In the fall of 2023, when faced with the threat of another shutdown, TSA workers again rallied at major airports and elevated to national attention the threats to air travel posed by a shutdown, especially coming up against the holiday season. And while it is difficult to show a clear causal relationship when so many factors are at play, it appears likely that the impending risks to federal employees and everyday Americans alike were a factor in the last-minute spending bill that ultimately averted a government shutdown. 

International Examples
The Taft-Hartley Act has limited the range of action available to civil servants in the United States. Thus, to gain insights into the potential power of more direct civil servant action we have to turn to the rest of the world. In November 2023, several hundred thousand civil servants in Quebec––teachers, health professionals, and other social service workers––went on strike to demand better pay and working conditions. After several rounds of negotiations between the Quebec government and a coalition of major unions, multiple limited strikes and the threat of a general unlimited strike (which would have public sector workers striking indefinitely), both sides were able to reach tentative agreements, avoiding prolonged strikes and limits to healthcare, education, and other social services. This example illustrates the effectiveness of such coordinated strikes when they are conducted across wide swaths of the civil service.

And famously, the Kapp Putsch, a coup d’état in 1920 Germany that attempted to overthrow the Weimar Republic, failed primarily because of civil servants’ refusal to carry out the orders of Wolfgang Kapp and Walther von Lüttwitz, the illegitimate leaders of the coup government. Senior government officers refused to report for duty, government press offices were unable to publish Kapp’s manifesto because they had “misplaced” essential technology like typists and typewriters, and all the Berlin printers walked out in protest when two pro-government newspapers were occupied by the occupying military. These efforts of the government bureaucracy to refuse to cooperate with the coup government inspired other forms of civil resistance, including a more widespread general strike, bringing the country’s economy to a standstill. Within days, Kapp announced his resignation.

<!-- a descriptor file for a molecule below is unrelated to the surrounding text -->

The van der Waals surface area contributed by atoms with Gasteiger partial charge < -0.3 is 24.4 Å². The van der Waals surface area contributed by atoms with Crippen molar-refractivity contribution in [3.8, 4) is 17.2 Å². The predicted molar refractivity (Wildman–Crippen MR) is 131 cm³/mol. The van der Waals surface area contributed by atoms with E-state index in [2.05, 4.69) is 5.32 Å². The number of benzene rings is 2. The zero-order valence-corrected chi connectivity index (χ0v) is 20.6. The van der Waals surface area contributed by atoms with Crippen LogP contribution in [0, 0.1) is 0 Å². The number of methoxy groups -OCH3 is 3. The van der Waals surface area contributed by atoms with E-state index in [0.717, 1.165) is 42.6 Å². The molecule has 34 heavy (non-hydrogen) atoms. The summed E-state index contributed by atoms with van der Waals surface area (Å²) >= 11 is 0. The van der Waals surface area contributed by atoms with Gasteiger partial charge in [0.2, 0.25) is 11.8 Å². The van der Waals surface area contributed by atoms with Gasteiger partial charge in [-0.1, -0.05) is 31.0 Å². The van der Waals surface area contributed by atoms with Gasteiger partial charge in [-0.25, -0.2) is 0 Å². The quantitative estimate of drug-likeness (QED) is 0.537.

In February 2003, 95% of civil servants in Guinea-Bissau participated in a series of general strikes to protest the withholding of overdue wages by the government, the anti-democratic President Kumba Iala, and the release of several opposition leaders that had been illegally arrested for their criticism of the Bissau-Guinean government. The strike happened in coordination with a protest march of human rights activists and labor leaders through downtown Bissau, as well as a week of widespread sporadic protests throughout the country and a rally held by the Union for Change, the Guinea-Bissau Resistance Party, and the African Party for the Independence of Guinea-Bissau and Cape Verde. In the end, the government and the striking parties reached a satisfactory resolution, but the government’s slow pace to meet their ends of the demands prompted another strike a few weeks later. This time, once again, more than 90% of public servants participated in the general strike to demand the government fulfill their promises.